The vertical stain and image fading in the center of this albumen print was caused by poor quality, acidic backing materials. 

Among the variables that impact the stability of photographs, temperature and relative humidity are the most significant. Photographs should be stored in dry, cool locations. Storage in hot attics and humid basements should be avoided at all costs. Warm storage areas accelerate the natural aging processes of photographs, promoting embrittlement, and staining. Likewise humidity also causes embrittlement and staining but is also known to accelerate the fading of silver-based images and discoloration of albumen and gelatin binders. High relative humidity can also cause mold to form on the surface of photographs and can attract insects and other pest that find the cellulose and protein components of a photograph to be an appealing food source. To the extent possible the temperature and relative humidity in a storage area should be stable from day to day and throughout the year. In practice, maintaining a stable environment can be very challenging but storage in sleeves and boxes helps buffer large swings in humidity. For the storage of black and white prints the ISO specifies conditions that do not exceed 50% relative humidity (RH) and temperature ranges that do not exceed 45OF. Geared toward large institutional collections, adhering to these parameters may be impractical for most individual collectors. Nevertheless the point is clear: photograph collections benefit from storage in cool dry conditions. 

This hand colored gelatin silver print has been staining by mold after prolonged exposure to elevated relative humidity. 

Collectors naturally want to display their most significant acquisitions. When it comes to photographs, however, long-term display always carries a price. Exposure to light can cause a progressive yellowing and sometimes cracking of albumen and gelatin binders  For the display of photographs, many museums will lower light levels close to the minimal threshold of human color perception. While such low light levels may be unacceptable for most individual collectors, controlling light, by reducing the duration and intensity of exposure, should be a top priority. Simple steps, like turning off lights and drawing drapes during the day when a room is unoccupied, can have a huge payback in terms of increased image stability. Use of ultraviolet filters on windows or for framing can have a significant impact on reducing damage due to light exposure. Like museums, private collectors should also consider rotating displays so no single photograph remains on display on a permanent basis.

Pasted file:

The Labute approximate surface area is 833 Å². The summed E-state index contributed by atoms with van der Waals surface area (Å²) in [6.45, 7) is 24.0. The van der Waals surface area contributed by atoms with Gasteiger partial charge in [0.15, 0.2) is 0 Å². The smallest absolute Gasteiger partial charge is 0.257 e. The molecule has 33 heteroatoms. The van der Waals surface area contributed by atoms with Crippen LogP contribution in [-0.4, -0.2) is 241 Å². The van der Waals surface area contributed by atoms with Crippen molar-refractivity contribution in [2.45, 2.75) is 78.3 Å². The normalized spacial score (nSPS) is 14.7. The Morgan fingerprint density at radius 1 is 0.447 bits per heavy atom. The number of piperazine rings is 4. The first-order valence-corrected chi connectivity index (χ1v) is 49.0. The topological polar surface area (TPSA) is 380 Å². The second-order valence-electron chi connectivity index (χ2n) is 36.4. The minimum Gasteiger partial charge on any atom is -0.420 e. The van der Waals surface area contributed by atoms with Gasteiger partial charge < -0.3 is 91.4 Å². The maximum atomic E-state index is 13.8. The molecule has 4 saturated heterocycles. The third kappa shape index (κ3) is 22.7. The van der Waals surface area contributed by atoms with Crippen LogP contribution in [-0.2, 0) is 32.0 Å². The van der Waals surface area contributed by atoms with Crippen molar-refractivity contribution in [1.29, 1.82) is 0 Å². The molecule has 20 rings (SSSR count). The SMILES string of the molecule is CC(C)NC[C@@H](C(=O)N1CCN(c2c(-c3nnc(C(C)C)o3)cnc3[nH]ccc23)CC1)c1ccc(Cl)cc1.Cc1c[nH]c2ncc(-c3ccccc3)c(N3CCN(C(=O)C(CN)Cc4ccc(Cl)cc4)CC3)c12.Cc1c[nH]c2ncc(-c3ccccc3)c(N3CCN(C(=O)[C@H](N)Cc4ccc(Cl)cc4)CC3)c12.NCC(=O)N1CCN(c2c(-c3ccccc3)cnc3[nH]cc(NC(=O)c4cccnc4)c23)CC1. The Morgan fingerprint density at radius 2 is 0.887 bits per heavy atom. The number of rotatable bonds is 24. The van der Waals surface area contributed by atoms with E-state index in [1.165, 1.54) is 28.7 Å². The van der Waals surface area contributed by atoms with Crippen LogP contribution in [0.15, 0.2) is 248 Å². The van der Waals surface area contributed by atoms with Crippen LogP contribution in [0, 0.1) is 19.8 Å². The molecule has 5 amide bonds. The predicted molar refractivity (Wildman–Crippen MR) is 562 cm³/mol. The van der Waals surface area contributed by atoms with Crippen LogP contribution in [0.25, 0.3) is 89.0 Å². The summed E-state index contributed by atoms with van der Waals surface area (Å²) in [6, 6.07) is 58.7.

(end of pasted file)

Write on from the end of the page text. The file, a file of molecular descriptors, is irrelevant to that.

The overall discoloration on the highlights of this Rose and Hopkins platinum print was caused by long-term exposure to intense sunlight.

Over time most serious collectors will assemble a “team” of experts upon which they can rely for guidance. A conservator should be part of this team. Conservators specializing in photographic materials are trained to provide in-depth advice when it comes to handling, storage and display issues. Conservators are also able to identify active, ongoing deterioration problems and develop treatments to stabilize the condition of photographs. In many cases the appearance of a photograph can be degraded by problems, such as staining, surface dirt, and losses to an edges or corner. In such instances a conservator can propose a treatment to safely improve the appearance of a photograph without undermining its long-term stability. Collectors can contact The American Institute for the Conservation of Historic and Artistic Works (AIC) for a publicly accessible database listing conservators sorted by their geographical location and area of expertise. Over time, working with a conservator can help collectors build a more sophisticated level of discernment identifying which condition problems can be successfully treated and which can not. This type of knowledge can be a significant edge in the marketplace where knowing the actual condition of a print and its prospects for long-term stability can be the difference between a good investment and an expensive lesson in photograph conservation.

 - Paul Messier, 2005

Paul Messier's Boston-based private practice specializes in the conservation treatment and historical analysis of photographs. For more information visit